Influencer Marketing vs. Affliate Marketing: What’s the Difference? | Tier10lab
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Influencer Marketing vs. Affliate Marketing: What’s the Difference? | Tier10lab

Influencer Marketing vs. Affliate Marketing: What’s the Difference?

Tier10 | On 26, Feb 2020

Maybe you went to college and earned a marketing degree years ago. Maybe you were an entrepreneur a decade ago but decided to take a break. Whatever the reason – if the landscape of today’s marketing looks entirely foreign to you, you’re not alone.

Trends in marketing shift all the time, techniques change, and with them so do the surrounding buzzwords.

To bring you up to speed, two current, buzzworthy marketing trends today are:

  • Influencer marketing
  • Affiliate marketing

Regardless of your role, if you’re promoting a brand, product, or service – nearly anything that’s promotable – these are two of the most important types of marketing you should know about.

Within these two types of marketing, there are similarities as well as certain areas that seem to overlap. But there are also some distinct differences that make each marketing type unique.

What’s Influencer Marketing?

When brands research, choose to work with and then pay internet “celebrities,” or influencers, upfront in exchange for posting the brand’s content on said influencer’s social platforms, this is influencer marketing. Influencers can be subject matter experts, influential individuals, or actual celebrities. In most instances, a brand makes an effort to discover and work with influencers who already have shown an interest in the brand. In other words, it’s a fresh take on word-of-mouth advertising.

What’s Affiliate Marketing?

Affiliate marketing occurs when a brand pays an influencer or another type of content creator for successful referrals after the fact – actual sales or leads that end in sales.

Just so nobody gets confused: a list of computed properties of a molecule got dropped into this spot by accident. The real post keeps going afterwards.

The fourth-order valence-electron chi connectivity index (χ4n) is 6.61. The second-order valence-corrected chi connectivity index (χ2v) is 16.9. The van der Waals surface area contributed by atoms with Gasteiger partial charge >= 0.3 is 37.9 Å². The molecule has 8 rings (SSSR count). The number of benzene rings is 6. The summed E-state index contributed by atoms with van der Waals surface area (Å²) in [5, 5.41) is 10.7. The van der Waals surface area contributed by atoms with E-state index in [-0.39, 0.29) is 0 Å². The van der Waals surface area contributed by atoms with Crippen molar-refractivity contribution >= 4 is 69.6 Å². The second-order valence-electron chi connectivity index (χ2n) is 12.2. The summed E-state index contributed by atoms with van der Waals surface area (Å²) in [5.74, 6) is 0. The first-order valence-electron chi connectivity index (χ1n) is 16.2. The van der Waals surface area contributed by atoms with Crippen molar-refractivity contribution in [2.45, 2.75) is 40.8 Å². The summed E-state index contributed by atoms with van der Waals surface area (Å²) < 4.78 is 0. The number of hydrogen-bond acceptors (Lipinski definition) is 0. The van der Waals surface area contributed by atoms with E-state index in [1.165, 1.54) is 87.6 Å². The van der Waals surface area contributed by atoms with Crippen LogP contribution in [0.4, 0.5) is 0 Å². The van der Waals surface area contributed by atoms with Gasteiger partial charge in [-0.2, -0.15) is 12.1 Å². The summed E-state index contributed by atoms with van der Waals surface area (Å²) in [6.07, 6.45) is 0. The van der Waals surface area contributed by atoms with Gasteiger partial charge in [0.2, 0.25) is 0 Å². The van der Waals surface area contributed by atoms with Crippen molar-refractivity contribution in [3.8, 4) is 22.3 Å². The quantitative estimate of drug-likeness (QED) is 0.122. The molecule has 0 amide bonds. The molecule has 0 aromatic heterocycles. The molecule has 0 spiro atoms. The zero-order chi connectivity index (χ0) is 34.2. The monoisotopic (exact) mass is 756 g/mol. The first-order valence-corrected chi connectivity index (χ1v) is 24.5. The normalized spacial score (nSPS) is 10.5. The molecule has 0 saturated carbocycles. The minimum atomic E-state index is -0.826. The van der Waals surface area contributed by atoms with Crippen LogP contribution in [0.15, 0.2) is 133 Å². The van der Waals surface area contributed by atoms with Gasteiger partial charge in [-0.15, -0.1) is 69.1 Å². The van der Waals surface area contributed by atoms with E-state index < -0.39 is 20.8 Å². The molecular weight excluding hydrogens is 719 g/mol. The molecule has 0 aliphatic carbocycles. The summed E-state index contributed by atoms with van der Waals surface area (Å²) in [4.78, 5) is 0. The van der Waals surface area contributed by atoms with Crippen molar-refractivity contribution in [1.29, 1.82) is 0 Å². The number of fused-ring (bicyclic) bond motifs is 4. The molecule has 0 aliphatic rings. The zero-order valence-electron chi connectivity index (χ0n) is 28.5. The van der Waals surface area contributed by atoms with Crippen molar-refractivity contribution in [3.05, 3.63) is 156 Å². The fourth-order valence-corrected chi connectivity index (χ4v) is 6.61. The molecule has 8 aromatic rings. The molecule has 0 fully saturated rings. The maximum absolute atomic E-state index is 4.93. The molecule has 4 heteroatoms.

How are Influencer and Affiliate Marketing the Same?

With both affiliate and influencer marketing, you’re entrusting your brand’s name and reputation to internet influencers. These influencers normally post the content on their blog, website, or social media channels.

These two types of marketing can intersect and overlap. For instance, with influencer marketing, you pay upfront for the influencer’s services – meaning you could lose money if the campaign is not a successful one. But it is possible to recruit some of your best influencers to become brand affiliates – meaning you’d only pay for successful leads and sales. Implementing influencer marketing tools can also be of assistance.

What’s Different Between Influencer and Affiliate Marketing?

As touched on above, one of the main differences between these two types of marketing is when payment occurs.

Brands normally use influencer marketing as a starting point for increasing brand awareness. You typically pay an influencer upfront. Their social standing is such that you’re willing to do so. Payments aren’t directly influenced by the campaign’s outcome, and you have no guarantee that it will be successful. Influencers also don’t necessarily have a cap on what they can earn. If you’re interested in a specific influencer, payment should be discussed during negotiations.

When negotiating payment with an affiliate marketer, you’ll define specific audience actions that you’re willing to pay for. For instance, if you decide to pay commissions for every sale, the marketer is only paid after they demonstrate driven sales. So, say you agree to pay 5% per qualified lead, each lead must meet the specified qualifications for payment. It’s common to pay from 5-10% commission. Certain products or services customarily receive higher or lower commissions.

Affiliate marketing costs are tied to the actual outcomes of the marketer’s efforts. These types of campaigns are normally used by established brands to increase web traffic, or sales, or to discover new leads.

Brands can, and do, use both of these marketing types, and both are effective methods of discovering new customers, building awareness, and driving sales. Both methods are great for boosting your overall market share, so you don’t have to feel as though you can only choose one or the other. If you’re not already, consider adding some of both to your arsenal of marketing tactics. It’s one of the easiest ways to boost brand awareness and your bottom line.